• Incremental-only backups would solve the problem of additional disk usage but can't be used long term due to technical limitations of Bacula according to Data Persistence. The restore process with a lot of incremental revisions would need a long time and computing resources. Furthermore we would introduce a dependency between revisions (see above).

Because of the reasons above we decided against the default strategy and instead use Daily Full Backups. For this decisions it was necessary to implement two changes:

"Latest" backup

To implement the strategy of daily full backups, a dedicated folder structure is needed for Bacula. We have to make sure that Bacula will not save the last three backups available on the GitLab host. Bacula must only backup the directory with the most recent files. For this purpose we created a additional ./latest directory inside each of the backup directories (using Ansible). Since our goal is to replace the Ansible code with puppet eventually, we also ensured the "latest" backup dirs exist using Puppet. We did this in 2 places, the profile class currently used in production (gerrit:700622) and the backup class from the gitlab module currently used only in cloud (gerrit:700595). Ideally we want to get to a situation where both production and cloud machines are setup automatically by the same puppet role, both using the module. The backup scripts on the GitLab machine will update the latest.tar file.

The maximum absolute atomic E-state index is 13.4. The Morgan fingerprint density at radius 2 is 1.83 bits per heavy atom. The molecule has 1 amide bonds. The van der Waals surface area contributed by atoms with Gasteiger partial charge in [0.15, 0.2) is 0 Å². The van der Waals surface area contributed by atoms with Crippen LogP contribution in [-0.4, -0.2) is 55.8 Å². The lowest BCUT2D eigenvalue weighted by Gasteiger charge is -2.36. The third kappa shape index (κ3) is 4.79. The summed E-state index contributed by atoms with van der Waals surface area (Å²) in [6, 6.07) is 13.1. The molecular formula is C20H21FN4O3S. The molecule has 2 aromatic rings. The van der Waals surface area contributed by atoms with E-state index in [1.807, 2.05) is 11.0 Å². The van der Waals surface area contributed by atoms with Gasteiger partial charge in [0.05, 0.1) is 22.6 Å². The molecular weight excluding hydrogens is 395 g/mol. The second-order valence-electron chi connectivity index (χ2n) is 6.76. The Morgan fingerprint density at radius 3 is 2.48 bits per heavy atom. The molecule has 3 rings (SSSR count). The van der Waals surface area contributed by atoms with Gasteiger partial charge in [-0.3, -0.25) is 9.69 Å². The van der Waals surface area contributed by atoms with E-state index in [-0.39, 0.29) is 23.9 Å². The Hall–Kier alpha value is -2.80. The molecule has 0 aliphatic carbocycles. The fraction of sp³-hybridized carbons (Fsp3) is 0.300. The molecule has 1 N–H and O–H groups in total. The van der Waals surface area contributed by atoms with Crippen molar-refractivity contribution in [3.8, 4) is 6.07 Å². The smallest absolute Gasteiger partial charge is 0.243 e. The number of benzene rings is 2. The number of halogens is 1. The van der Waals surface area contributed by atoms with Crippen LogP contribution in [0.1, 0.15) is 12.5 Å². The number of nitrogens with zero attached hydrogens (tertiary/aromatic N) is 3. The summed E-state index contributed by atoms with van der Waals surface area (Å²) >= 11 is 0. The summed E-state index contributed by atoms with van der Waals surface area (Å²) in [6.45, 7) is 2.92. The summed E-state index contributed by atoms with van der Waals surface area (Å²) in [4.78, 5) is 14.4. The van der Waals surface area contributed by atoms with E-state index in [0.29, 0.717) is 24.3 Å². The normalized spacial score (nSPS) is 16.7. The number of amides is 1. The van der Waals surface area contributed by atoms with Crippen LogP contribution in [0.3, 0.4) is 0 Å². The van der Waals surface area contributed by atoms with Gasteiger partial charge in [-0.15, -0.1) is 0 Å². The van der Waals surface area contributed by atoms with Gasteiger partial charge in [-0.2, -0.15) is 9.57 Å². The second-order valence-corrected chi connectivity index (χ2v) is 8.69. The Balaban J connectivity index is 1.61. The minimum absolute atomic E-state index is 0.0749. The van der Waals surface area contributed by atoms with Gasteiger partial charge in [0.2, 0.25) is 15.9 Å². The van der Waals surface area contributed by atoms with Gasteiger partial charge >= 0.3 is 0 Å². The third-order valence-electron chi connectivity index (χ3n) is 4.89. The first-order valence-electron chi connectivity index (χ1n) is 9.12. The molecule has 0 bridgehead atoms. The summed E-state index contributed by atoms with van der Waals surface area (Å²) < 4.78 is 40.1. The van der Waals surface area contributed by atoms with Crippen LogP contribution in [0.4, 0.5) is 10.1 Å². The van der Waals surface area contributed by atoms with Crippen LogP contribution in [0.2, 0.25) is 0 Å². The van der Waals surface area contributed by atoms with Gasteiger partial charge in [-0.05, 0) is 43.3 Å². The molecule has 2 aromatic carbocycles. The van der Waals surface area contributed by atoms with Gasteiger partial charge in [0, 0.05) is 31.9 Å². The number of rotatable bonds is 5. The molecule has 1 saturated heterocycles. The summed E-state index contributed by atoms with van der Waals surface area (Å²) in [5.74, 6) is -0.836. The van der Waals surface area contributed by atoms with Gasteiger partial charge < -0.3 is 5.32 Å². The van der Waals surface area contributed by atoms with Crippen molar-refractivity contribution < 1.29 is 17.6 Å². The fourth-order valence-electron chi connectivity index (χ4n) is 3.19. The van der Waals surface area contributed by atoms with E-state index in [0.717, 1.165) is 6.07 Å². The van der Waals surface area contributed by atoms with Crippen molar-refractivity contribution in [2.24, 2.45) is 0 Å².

├── 1624752267_2021_06_27_13.11.5_gitlab_backup.tar
├── 1624838667_2021_06_28_13.11.5_gitlab_backup.tar
├── 1624925067_2021_06_29_13.11.5_gitlab_backup.tar
└── latest
    └── latest.tar

Bacula is then configured to just use the /latest folder and save the most recent backup. Here is the fileset used in bacula:

    bacula::director::fileset { 'gitlab':
        includes => [ '/srv/gitlab-backup/latest', '/etc/gitlab/config_backup/latest' ]


The restore procedure depends on the host and the age of the backup that should be restored. Backups for the last three days are present on production GitLab instance in /srv/gitlab-backup/ and /etc/gitlab/config_backup/. If older backups have to be restored, the backups have to be fetched from Bacula first. Restoring a backup on the same machine can be done using the Bacular CLI and the guide to restore a backup of the same client. Note: only production GitLab is configured to use Bacula.

To proceed with the restore procedure, the config and data backup of the same day should be present on the GitLab machine to perform the restore (either by using local backups or by restoring the Bacula backup to a temporary folder).

The following steps are copied from and should be adapted to our special use case:

GitLab Backup and Restore documentation is here.

Make yourself familiar with Restore Prerequisites.

To restore a backup, you need data and configuration backup archives and working (possibly clean) GitLab installation.